Molly Corlett reflects on the links between her research on racial trauma in the eighteenth-century, and her work for youth justice reform in Britain today.
As Donald Trump is acquitted for inciting the Capitol riots, Micah Jones asks what justice looks like in a legal system that privileges whiteness. To understand the roots of the spectacular events at the Capitol, she argues, we must turn our gaze to the quotidian violence of the Jim Crow grocery store.
In the early morning on Sunday 18 January 1981, a fire broke out at 439 New Cross Road in the London Borough of Lewisham. The fire was almost certainly the result of a deliberate racist attack. Thirteen young Black Britons lost their lives as a result.
How can racialised and Islamophobic terms in common currency in Sri Lanka today be traced back to British colonial rule in the late nineteenth century? Shamara Wettimuny explores the formation of racialised colonial identities and legacies of exclusion.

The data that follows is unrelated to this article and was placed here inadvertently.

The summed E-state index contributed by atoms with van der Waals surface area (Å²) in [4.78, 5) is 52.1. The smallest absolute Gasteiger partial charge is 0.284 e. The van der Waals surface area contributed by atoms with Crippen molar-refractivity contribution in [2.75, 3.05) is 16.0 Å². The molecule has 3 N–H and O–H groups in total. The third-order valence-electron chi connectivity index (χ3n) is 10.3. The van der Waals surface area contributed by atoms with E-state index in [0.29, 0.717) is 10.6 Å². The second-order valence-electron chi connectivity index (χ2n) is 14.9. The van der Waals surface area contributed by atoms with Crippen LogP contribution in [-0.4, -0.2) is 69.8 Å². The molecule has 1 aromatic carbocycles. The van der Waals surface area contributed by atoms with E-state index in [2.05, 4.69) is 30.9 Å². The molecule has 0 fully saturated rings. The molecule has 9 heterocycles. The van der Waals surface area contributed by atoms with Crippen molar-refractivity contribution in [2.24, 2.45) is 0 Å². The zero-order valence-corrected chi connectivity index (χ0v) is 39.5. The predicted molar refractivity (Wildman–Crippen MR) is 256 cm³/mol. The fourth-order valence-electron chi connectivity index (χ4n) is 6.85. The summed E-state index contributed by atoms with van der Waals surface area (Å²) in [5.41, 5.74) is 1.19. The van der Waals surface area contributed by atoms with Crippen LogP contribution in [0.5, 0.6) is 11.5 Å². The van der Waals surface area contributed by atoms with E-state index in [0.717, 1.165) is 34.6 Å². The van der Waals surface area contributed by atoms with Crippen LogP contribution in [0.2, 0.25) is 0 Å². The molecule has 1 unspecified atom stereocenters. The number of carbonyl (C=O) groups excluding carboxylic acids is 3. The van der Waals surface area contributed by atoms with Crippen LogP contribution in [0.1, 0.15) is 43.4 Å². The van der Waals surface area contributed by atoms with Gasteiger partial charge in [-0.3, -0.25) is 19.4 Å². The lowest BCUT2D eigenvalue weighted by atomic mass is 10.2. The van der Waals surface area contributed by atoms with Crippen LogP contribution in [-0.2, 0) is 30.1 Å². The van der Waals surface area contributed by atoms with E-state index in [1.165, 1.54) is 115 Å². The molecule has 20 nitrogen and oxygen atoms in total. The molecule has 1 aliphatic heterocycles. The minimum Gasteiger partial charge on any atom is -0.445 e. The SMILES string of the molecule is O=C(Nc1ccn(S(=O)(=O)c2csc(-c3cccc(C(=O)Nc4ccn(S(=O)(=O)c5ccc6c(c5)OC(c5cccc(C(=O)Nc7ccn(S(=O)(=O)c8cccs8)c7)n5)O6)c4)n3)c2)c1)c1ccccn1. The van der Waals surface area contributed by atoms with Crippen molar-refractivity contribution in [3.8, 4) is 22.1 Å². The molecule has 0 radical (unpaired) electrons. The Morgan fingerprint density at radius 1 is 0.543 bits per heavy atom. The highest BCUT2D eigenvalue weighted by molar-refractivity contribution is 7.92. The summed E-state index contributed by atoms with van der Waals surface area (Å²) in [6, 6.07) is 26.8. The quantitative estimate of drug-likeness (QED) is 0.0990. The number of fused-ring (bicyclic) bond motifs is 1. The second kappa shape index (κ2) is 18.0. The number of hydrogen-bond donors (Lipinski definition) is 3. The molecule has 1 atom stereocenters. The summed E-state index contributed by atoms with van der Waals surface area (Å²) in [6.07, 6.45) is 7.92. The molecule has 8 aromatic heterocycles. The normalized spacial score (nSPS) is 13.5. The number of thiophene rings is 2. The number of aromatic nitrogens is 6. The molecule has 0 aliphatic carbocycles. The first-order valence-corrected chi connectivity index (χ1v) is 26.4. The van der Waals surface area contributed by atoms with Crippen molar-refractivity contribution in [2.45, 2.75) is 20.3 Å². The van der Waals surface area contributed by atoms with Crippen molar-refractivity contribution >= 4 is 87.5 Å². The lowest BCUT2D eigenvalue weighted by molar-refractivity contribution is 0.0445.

On the 7th May 2020, at the peak of the Covid-19 pandemic in the UK, news broke that this year’s Notting Hill Carnival would be cancelled. Set to take place this August Bank Holiday weekend, the cancellation was a first in the Carnival’s more than fifty-year history. A few weeks […]
The Black Report, a landmark critique of health inequalities that barely discussed ‘race’, turns forty today. Grace Redhead and Jesse Olszynko-Gryn investigate the legacy of the report for the age of COVID-19 and Black Lives Matter.
A culture of hyper-vigilantism and the conflation of skin colour with criminality did not begin with the abolition of slavery or with the current age of mass incarceration. Joseph Yannielli and Christine Whyte explore its 18th-century origins in metal chains, runaway advertisements and the establishment of modern policing.